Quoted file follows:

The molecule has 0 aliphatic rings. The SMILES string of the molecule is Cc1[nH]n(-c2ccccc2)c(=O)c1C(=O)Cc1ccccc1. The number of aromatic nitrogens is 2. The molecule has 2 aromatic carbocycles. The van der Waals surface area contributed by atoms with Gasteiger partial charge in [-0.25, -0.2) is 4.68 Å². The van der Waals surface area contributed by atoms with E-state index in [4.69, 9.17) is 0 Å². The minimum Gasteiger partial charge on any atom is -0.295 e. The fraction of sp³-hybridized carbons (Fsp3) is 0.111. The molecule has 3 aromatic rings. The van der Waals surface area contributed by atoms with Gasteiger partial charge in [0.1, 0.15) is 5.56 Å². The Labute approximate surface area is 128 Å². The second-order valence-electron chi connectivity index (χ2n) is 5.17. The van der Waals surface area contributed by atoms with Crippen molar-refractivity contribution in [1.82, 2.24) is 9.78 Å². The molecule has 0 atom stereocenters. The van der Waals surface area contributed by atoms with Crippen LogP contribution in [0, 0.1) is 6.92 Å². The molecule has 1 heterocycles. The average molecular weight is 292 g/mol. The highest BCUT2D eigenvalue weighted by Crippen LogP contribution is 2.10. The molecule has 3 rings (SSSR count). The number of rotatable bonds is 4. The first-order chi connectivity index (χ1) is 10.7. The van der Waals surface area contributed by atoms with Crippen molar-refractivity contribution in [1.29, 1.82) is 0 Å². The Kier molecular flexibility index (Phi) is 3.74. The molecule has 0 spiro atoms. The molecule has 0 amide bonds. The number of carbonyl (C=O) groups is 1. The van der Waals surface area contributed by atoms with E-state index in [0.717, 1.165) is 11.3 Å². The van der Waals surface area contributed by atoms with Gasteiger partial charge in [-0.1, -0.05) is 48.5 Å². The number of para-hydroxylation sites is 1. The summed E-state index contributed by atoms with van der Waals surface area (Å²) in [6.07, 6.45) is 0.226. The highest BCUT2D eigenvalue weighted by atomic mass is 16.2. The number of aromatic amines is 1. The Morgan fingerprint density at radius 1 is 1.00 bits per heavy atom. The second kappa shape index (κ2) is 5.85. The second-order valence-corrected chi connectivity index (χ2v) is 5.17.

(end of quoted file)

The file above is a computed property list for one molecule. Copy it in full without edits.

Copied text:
The molecule has 0 aliphatic rings. The SMILES string of the molecule is Cc1[nH]n(-c2ccccc2)c(=O)c1C(=O)Cc1ccccc1. The number of aromatic nitrogens is 2. The molecule has 2 aromatic carbocycles. The van der Waals surface area contributed by atoms with Gasteiger partial charge in [-0.25, -0.2) is 4.68 Å². The van der Waals surface area contributed by atoms with E-state index in [4.69, 9.17) is 0 Å². The minimum Gasteiger partial charge on any atom is -0.295 e. The fraction of sp³-hybridized carbons (Fsp3) is 0.111. The molecule has 3 aromatic rings. The van der Waals surface area contributed by atoms with Gasteiger partial charge in [0.1, 0.15) is 5.56 Å². The Labute approximate surface area is 128 Å². The second-order valence-electron chi connectivity index (χ2n) is 5.17. The van der Waals surface area contributed by atoms with Crippen molar-refractivity contribution in [1.82, 2.24) is 9.78 Å². The molecule has 0 atom stereocenters. The van der Waals surface area contributed by atoms with Crippen LogP contribution in [0, 0.1) is 6.92 Å². The molecule has 1 heterocycles. The average molecular weight is 292 g/mol. The highest BCUT2D eigenvalue weighted by Crippen LogP contribution is 2.10. The molecule has 3 rings (SSSR count). The number of rotatable bonds is 4. The first-order chi connectivity index (χ1) is 10.7. The van der Waals surface area contributed by atoms with Crippen molar-refractivity contribution in [1.29, 1.82) is 0 Å². The Kier molecular flexibility index (Phi) is 3.74. The molecule has 0 spiro atoms. The molecule has 0 amide bonds. The number of carbonyl (C=O) groups is 1. The van der Waals surface area contributed by atoms with E-state index in [0.717, 1.165) is 11.3 Å². The van der Waals surface area contributed by atoms with Gasteiger partial charge in [-0.1, -0.05) is 48.5 Å². The number of para-hydroxylation sites is 1. The summed E-state index contributed by atoms with van der Waals surface area (Å²) in [6.07, 6.45) is 0.226. The highest BCUT2D eigenvalue weighted by atomic mass is 16.2. The number of aromatic amines is 1. The Morgan fingerprint density at radius 1 is 1.00 bits per heavy atom. The second kappa shape index (κ2) is 5.85. The second-order valence-corrected chi connectivity index (χ2v) is 5.17.